Just when we thought things couldn't get worse, we find out that Kid Rock is coming to town. And crap, not only is he bringing his Dollar Store-brand of rock with him, but also his QAnon loving fans.
The rock-rapper (which is bad enough) and Republican stalwart will perform two shows on each day of two weekends, on Aug. 20-21 and Aug. 27-28, at Billy Bob's Texas in Fort Worth. According to the venue's calendar, the Aug. 20, 21, and 28 shows are sold out and will probably be filled to the brim with COVID-carrying climate deniers and Pizzagate conspiracy propper-uppers.
How do we know this? Just consider Rock's loyal alt-right following. First, they came to Dallas for the For God & Country Patriot Roundup quack-a-thon gathering. Then they came for the Conservative Political Action Committee, which at least kicked out its crazier crew members — if you don't count former President Donald Trump. Now they've got an unofficial gathering in the form of four Kid Rock concerts.
Next time the QAnon crowd wants to get together to spread their nonsense and COVID variants, could they just save us all the time and hold them all in one, big, massive gathering instead of spreading them over the entire year? We almost look back fondly on the days they gathered without shame, sparing us the excuse of concerts by the likes of Kid Rock.
There are legitimate reasons to be concerned about the crowd Rock's sure to attract thanks to his place in Trump's Holy Trinity of Tiring along with Ted Nugent and Kanye West: People who bathe in conspiracies the way that Nero bathed in wine aren't really the type of folks you'd spot in line for a free vaccine. It doesn't help that they are gathering in an enclosed area to watch a guy whose bar lost its beer permit in Nashville for violating COVID guidelines. That's impressive, even when we don't expect much from someone whose music embodies syphilis.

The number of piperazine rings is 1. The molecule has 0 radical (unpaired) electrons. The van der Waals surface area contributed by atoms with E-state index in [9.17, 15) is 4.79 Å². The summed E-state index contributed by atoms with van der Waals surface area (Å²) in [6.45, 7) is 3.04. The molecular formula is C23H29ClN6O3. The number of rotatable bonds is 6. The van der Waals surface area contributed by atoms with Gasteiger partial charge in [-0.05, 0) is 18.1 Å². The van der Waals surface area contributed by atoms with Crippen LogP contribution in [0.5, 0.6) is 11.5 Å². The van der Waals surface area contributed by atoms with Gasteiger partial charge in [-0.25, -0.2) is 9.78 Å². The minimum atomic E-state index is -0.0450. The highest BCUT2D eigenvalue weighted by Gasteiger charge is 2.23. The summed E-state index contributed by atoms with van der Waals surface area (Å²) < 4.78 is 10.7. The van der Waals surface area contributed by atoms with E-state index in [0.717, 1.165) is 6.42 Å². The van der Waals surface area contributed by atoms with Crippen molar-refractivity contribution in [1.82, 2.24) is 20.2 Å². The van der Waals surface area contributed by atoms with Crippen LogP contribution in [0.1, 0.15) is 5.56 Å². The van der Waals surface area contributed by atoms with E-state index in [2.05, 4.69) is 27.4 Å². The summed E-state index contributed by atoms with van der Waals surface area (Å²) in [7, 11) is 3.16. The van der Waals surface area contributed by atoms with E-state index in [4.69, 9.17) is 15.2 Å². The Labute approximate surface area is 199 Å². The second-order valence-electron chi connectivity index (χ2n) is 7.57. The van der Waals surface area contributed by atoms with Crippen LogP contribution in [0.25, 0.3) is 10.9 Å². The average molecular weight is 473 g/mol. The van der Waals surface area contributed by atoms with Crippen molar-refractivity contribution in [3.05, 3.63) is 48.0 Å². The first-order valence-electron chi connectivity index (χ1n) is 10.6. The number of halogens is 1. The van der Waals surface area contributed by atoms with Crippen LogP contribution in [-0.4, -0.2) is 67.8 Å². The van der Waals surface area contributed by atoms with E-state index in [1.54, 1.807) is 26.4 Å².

And it gets even worse, because of course it does. According to Kid Rock's tour schedule, the show right before his first appearance at Billy Bob's Texas is at (wait for it) Sturgis Buffalo Chip in Sturgis, South Dakota. That name shouldn't just ring a bell, it should set off every tornado warning horn, car alarm and hand-cranked siren in a 100-mile radius.
Sturgis is holding its 40th annual super-spreading, uh, motorcycle and music festival right now. Last year, in the middle of a global pandemic, 460,000 people sporting uncovered faces (aside from their oversized beards) decided they were superhuman and hobbled together at the festival, unmasked, for 10 days.
To the surprise of no one at all, the Sturgis rally ended up becoming a super spreader site for the coronavirus. The U.S. Centers for Disease Control conducted a study solely based on 2020's Sturgis rally and found that 80 percent of the patients interviewed came into contact with the virus after attending the festival. That still hasn't stopped many of the same people from returning to the barren wastelands of South Dakota for a chance to rub elbows with musicians and fellow bikers — and the new Delta variant on each other.
When will we finally learn from our mistakes? Judging by Kid Rock's continued career in music, we're not feeling hopeful.